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Uncle Sam Has a New Gun
Jeremy Bentham Reports On: Army Names First Unit to Receive Service's New Pistol M17

“The third rule of the ethics of means and ends is that in war the end justifies almost any means. Agreements on the Geneva rules on treatment of prisoners or use of nuclear weapons are observed only because the enemy or his potential allies may retaliate.”

-Saul Alinsky, Rules for Radicals 1971, Of Means and Ends, p. 29.

“It ain't the smoke, it's the fire that gets the burnin' done. If it wasn't for the bullet, nobody'd fear the gun."

– Chad Brock , “Lightening Does the Work” “Lightening Does the Work”

The Screaming Eagles of the storied 101ist Airborne Division will be the first to be issued the Army’s new M17 pistol later this year.

Why did the Army adopt a new pistol? Because the M9 9mm Beretta pistols (AKA Beretta 92F) the Army bought back in the 1980’s to replace the M1911A1 .45 caliber pistols it bought back during WWII are wearing out now from hard use and need to be replaced, either by newly manufactured M9s or by an entirely new model of handgun. After some 30 years it can safely be assumed that there must be something new and improved on the market, so the Army opened trials for a new handgun. The winner was the new Sig Sauer P320, now type classified as the M17 Modular Handgun System (MHS). It bested or equaled all its competitors in the categories of accuracy, firepower/cartridge capacity (17+1 to 21+1 in 9mm), reliability, durability, versatility, user-friendliness, ease of maintenance and price per unit. The P320 got the nod in particular because of its completely modular construction. It can be fitted with different size grips, different sized frames and even configured in different calibers (9mm, .357 Sig, .40 S&W and .45 ACP). The interchangeable frame sizes means the P320 can also replace the M11 (Sig Sauer P228) compact pistols used for concealed carry by Army CID, NCIS and other DOD special agents. It can also be accessorized with a silencer, flashlights and laser sights. The P320 is nothing if not versatile.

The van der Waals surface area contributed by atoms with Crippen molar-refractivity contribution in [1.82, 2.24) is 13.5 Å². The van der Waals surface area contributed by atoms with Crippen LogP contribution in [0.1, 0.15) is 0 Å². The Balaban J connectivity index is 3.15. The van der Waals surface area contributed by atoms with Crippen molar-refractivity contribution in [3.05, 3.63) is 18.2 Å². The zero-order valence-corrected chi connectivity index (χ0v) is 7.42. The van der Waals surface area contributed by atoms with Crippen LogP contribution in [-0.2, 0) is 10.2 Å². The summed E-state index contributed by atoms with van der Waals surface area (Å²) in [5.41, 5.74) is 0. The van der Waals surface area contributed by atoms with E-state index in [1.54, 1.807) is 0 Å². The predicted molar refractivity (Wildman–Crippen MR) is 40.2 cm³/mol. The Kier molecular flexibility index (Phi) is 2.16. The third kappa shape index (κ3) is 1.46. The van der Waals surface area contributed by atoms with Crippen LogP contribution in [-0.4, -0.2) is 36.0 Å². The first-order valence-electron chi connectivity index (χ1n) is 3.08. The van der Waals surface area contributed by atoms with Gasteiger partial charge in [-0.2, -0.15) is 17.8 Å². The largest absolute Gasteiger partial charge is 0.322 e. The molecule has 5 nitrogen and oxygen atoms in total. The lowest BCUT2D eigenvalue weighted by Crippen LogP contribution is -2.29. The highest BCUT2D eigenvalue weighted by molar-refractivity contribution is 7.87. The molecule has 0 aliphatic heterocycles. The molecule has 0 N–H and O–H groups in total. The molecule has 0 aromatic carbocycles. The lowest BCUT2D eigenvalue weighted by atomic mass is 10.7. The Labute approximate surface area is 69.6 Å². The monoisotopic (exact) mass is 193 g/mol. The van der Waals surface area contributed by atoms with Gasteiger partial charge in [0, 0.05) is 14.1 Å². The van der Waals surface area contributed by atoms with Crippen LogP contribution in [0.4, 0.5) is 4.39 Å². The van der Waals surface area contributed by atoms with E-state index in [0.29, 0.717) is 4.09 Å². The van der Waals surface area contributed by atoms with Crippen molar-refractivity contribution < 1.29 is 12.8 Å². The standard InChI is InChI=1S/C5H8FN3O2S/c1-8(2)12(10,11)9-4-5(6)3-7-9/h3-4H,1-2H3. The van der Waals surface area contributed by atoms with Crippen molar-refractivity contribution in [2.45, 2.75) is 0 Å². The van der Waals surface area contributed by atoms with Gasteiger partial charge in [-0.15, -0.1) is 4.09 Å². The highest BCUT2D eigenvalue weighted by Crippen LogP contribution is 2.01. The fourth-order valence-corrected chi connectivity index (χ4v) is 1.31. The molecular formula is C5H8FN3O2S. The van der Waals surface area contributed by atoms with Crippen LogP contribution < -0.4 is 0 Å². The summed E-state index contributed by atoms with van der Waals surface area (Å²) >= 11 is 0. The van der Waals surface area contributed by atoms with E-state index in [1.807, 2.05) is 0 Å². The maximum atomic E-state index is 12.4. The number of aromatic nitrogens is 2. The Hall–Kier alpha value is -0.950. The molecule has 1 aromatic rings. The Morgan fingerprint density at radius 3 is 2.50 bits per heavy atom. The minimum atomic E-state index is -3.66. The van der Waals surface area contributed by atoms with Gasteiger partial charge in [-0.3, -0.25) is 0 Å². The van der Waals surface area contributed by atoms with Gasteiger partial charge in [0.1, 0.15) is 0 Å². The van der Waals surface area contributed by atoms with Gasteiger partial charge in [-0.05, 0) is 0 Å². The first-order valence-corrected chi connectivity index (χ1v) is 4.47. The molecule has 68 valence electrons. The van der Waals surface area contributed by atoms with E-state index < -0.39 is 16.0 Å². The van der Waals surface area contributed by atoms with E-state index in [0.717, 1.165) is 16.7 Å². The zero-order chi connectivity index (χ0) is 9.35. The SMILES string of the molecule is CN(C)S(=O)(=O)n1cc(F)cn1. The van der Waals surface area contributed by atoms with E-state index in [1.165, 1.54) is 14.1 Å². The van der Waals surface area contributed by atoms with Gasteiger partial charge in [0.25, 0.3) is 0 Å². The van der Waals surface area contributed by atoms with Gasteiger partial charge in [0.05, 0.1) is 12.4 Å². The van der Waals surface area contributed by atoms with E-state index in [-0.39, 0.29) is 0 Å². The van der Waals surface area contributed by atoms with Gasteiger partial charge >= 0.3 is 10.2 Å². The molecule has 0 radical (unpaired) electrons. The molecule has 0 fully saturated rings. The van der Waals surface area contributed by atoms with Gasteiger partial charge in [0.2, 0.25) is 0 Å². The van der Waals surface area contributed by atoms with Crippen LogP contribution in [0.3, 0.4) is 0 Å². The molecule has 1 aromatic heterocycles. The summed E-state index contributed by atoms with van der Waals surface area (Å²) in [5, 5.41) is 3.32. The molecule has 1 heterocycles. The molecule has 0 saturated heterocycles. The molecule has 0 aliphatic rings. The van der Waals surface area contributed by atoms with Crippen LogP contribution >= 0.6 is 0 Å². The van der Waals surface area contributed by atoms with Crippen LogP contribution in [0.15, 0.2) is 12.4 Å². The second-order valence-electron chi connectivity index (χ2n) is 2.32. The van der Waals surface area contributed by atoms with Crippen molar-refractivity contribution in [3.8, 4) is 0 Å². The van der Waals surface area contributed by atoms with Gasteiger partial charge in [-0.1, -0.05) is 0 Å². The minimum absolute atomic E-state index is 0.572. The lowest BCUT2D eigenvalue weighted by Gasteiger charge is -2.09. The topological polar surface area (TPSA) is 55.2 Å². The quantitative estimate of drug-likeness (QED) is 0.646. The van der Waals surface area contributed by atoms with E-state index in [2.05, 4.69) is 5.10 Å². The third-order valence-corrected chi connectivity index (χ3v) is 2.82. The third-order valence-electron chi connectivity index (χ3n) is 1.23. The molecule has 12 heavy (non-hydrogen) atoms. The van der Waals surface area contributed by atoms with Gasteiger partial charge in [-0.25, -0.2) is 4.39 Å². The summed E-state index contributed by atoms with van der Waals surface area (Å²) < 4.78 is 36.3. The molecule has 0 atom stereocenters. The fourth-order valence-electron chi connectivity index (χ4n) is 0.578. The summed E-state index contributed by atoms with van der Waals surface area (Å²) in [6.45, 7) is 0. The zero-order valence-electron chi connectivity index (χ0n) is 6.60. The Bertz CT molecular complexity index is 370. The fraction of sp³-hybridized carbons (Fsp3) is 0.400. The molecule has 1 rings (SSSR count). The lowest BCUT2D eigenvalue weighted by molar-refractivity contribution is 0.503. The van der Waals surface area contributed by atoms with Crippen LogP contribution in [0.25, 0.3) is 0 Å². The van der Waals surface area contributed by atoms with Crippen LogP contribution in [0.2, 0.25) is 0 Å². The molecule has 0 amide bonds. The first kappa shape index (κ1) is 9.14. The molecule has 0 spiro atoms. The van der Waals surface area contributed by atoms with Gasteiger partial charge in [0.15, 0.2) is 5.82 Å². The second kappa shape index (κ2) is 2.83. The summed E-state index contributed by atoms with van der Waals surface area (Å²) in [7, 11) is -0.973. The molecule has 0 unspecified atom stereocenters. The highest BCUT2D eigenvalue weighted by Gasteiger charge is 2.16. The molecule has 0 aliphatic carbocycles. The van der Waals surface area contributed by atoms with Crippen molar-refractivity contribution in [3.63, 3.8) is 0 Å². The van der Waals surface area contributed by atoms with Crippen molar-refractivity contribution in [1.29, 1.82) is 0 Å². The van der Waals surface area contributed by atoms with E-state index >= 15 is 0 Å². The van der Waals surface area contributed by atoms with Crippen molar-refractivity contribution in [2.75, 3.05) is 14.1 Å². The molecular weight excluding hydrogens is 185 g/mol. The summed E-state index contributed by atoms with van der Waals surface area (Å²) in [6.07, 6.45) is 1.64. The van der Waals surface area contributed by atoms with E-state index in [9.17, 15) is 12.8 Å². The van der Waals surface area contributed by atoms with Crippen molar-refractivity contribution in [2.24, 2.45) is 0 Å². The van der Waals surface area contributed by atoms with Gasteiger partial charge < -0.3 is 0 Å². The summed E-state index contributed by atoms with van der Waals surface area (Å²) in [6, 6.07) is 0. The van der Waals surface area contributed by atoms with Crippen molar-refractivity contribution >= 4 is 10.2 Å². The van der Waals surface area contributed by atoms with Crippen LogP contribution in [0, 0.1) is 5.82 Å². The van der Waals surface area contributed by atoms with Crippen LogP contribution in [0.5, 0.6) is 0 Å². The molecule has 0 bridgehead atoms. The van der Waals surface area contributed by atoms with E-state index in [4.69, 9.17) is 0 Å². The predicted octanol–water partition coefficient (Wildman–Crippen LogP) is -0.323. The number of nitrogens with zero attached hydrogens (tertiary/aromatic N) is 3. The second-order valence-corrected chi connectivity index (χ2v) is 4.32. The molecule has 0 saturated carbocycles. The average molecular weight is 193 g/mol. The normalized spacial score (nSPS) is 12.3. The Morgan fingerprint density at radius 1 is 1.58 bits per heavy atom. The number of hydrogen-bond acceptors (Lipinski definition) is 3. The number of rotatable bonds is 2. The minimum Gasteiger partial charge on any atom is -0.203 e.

The ability to use different sized grip modules was a big selling point this go around as one of the complaints about the M9 is that female personal often find the handle to be too big for their hands such that they can’t get a good grip on the pistol and shoot it well enough to qualify.